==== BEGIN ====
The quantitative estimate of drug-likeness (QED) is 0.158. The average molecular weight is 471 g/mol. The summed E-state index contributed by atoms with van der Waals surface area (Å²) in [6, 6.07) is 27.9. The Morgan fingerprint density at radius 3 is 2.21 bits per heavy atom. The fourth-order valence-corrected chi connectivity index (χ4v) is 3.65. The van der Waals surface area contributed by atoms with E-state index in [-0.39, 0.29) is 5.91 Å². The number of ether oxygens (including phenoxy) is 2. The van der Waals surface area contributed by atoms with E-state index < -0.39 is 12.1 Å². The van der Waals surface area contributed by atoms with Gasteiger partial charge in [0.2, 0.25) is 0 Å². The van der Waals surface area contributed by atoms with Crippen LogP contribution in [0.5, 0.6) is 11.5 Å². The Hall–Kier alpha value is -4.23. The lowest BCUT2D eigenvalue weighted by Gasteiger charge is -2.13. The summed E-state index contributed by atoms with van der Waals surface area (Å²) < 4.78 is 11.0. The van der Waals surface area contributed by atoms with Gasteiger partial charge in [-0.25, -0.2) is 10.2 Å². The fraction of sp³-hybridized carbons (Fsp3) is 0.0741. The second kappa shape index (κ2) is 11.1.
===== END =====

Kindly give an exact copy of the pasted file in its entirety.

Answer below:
The quantitative estimate of drug-likeness (QED) is 0.158. The average molecular weight is 471 g/mol. The summed E-state index contributed by atoms with van der Waals surface area (Å²) in [6, 6.07) is 27.9. The Morgan fingerprint density at radius 3 is 2.21 bits per heavy atom. The fourth-order valence-corrected chi connectivity index (χ4v) is 3.65. The van der Waals surface area contributed by atoms with E-state index in [-0.39, 0.29) is 5.91 Å². The number of ether oxygens (including phenoxy) is 2. The van der Waals surface area contributed by atoms with E-state index < -0.39 is 12.1 Å². The van der Waals surface area contributed by atoms with Gasteiger partial charge in [0.2, 0.25) is 0 Å². The van der Waals surface area contributed by atoms with Crippen LogP contribution in [0.5, 0.6) is 11.5 Å². The Hall–Kier alpha value is -4.23. The lowest BCUT2D eigenvalue weighted by Gasteiger charge is -2.13. The summed E-state index contributed by atoms with van der Waals surface area (Å²) < 4.78 is 11.0. The van der Waals surface area contributed by atoms with Gasteiger partial charge in [-0.25, -0.2) is 10.2 Å². The fraction of sp³-hybridized carbons (Fsp3) is 0.0741. The second kappa shape index (κ2) is 11.1.